But the most severe problem is inadequate levels of digital literacy among students, parents and even teachers and school administrators.

In many cases, online learning means self-learning, not virtual learning. Students download lessons to study and school work to be completed, then upload finished work to be checked by their teachers. Communication is done mainly through applications such as Line or Facebook Messenger.

Voice or video communication is practically absent in these instances.

Students need to have necessary equipment with an internet connection and the skills to operate them. That leaves a large number of students out in the cold.

This situation cannot be allowed to go on indefinitely. Students should be allowed to go back to class as normal as soon as possible. Needless to say, necessary measures need to be put in place before that can happen.

There are reasonable fears that schools could become infection hotspots if they return to normal, although the jury is still out on that issue.

Studies in Europe and by the World Health Organization have found that while transmission can occur in the school setting, school outbreaks have not been a prominent feature in the pandemic.

Transmission in schools appears to be affected by the levels of community transmission, but schools being open did not lead to rise in community spread where infection was low, the studies say.

Children under 10 appear to be less susceptible than older children. Most infected children are asymptomatic. Some health analysts say data shows that young children are less likely to transmit the virus.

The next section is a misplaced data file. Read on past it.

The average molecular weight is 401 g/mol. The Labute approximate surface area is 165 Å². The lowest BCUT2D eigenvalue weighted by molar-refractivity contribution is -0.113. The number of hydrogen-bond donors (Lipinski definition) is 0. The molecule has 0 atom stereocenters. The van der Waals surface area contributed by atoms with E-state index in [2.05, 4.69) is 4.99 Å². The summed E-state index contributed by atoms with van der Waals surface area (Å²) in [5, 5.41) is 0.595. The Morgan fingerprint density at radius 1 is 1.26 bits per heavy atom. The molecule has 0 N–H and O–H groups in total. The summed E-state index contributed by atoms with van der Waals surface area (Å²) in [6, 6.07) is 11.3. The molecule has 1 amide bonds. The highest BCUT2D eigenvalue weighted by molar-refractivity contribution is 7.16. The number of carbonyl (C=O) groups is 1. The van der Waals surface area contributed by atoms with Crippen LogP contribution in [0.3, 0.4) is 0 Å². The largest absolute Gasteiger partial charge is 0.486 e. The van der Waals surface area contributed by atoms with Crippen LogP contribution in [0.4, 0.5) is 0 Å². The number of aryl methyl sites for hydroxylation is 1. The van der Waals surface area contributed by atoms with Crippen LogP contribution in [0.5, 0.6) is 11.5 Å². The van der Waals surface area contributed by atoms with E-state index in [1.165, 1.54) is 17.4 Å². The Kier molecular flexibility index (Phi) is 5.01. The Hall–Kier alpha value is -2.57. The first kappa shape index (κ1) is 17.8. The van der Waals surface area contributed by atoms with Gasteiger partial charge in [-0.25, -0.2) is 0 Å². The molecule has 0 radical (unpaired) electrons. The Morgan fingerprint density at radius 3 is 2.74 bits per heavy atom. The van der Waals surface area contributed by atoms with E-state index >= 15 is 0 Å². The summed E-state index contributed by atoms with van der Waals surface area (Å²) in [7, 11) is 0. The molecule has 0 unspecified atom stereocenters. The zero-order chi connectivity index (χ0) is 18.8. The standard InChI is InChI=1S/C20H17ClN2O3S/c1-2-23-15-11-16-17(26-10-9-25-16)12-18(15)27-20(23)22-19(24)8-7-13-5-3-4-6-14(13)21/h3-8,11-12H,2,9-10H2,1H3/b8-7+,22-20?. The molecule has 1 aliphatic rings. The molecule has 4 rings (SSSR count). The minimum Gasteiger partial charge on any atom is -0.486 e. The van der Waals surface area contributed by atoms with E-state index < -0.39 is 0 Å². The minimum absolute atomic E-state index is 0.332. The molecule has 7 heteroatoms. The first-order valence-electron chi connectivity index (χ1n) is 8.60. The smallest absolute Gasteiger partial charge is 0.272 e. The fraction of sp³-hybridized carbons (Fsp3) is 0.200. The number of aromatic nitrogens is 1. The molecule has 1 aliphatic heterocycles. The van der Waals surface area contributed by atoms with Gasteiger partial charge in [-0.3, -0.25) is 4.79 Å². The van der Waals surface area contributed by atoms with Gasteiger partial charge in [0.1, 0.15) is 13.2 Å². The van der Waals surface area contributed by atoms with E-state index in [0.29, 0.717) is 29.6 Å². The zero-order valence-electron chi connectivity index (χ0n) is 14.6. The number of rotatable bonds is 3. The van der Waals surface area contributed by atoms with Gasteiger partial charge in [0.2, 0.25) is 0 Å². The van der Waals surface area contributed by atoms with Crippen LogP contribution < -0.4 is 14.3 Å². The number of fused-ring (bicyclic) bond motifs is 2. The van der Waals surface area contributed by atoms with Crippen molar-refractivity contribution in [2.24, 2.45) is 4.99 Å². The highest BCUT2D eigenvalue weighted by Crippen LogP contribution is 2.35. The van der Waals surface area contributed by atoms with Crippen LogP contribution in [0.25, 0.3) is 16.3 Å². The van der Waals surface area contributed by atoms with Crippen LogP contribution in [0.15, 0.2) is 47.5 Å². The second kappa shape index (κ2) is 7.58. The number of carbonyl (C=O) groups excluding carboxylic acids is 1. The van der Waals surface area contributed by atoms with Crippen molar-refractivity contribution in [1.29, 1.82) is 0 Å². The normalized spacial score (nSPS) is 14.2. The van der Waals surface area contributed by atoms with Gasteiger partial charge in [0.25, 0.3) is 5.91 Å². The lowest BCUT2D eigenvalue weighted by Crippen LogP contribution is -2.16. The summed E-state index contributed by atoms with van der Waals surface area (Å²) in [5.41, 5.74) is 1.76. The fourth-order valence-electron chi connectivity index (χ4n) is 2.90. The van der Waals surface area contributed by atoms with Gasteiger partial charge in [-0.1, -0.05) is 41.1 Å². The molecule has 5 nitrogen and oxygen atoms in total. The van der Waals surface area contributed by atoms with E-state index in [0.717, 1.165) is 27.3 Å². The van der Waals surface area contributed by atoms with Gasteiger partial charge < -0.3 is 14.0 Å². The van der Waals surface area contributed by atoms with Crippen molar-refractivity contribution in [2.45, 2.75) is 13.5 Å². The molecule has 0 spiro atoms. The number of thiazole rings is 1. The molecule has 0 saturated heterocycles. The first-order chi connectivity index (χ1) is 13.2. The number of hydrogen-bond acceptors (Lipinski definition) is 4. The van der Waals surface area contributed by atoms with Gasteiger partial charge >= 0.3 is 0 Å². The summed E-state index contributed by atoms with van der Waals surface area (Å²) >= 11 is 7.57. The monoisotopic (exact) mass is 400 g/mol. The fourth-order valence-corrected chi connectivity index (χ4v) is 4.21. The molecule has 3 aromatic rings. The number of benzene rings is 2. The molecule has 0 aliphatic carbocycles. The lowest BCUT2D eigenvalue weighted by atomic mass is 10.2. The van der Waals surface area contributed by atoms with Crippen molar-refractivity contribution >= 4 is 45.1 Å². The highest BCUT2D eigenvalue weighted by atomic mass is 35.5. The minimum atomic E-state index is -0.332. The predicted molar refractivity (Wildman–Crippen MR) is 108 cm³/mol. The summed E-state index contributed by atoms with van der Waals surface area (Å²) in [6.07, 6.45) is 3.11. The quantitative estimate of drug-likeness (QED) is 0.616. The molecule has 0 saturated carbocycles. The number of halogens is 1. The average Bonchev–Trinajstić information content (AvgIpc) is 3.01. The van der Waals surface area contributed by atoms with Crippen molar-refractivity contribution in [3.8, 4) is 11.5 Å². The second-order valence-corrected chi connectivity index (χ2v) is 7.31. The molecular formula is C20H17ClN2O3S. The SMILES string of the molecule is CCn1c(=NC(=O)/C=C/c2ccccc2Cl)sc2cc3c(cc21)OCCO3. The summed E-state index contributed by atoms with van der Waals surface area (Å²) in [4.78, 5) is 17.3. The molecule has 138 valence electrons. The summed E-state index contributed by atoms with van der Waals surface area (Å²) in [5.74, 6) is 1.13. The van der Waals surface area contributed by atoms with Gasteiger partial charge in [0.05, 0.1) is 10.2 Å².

What this says is that it is possible to devise measures to mitigate infection while allowing children, particularly younger ones, to return to schools. This would allow the children to be among their peers and their parents to work without disruptions.

Other economic activities could be allowed to resume with well-thought-out preventive measures. The Bangkok Metropolitan Administration (BMA) has begun to move in this direction with its announcement allowing 13 types of businesses to resume operation.

However, to ensure the resumption of these activities does not lead to a rise in transmission, the authorities should have trained personnel tasked with making spot checks as well as lend support where appropriate, without intention to penalise. We need all the cooperation we can get.

Fortunately, the health system appears to be capable of handling the current rate of infections and vaccines are expected from mid-February, but precautions remain essential.

The government should begin making preparations to allow normalcy to return to the country as soon as possible. And these preparations should include not just issuing orders but also measures to support businesses and the public to transition smoothly and successfully into newer, safer ways of doing thing.

Wasant Techawongtham

Freelance Reporter

Freelance Reporter and Managing Editor of Milky Way Press.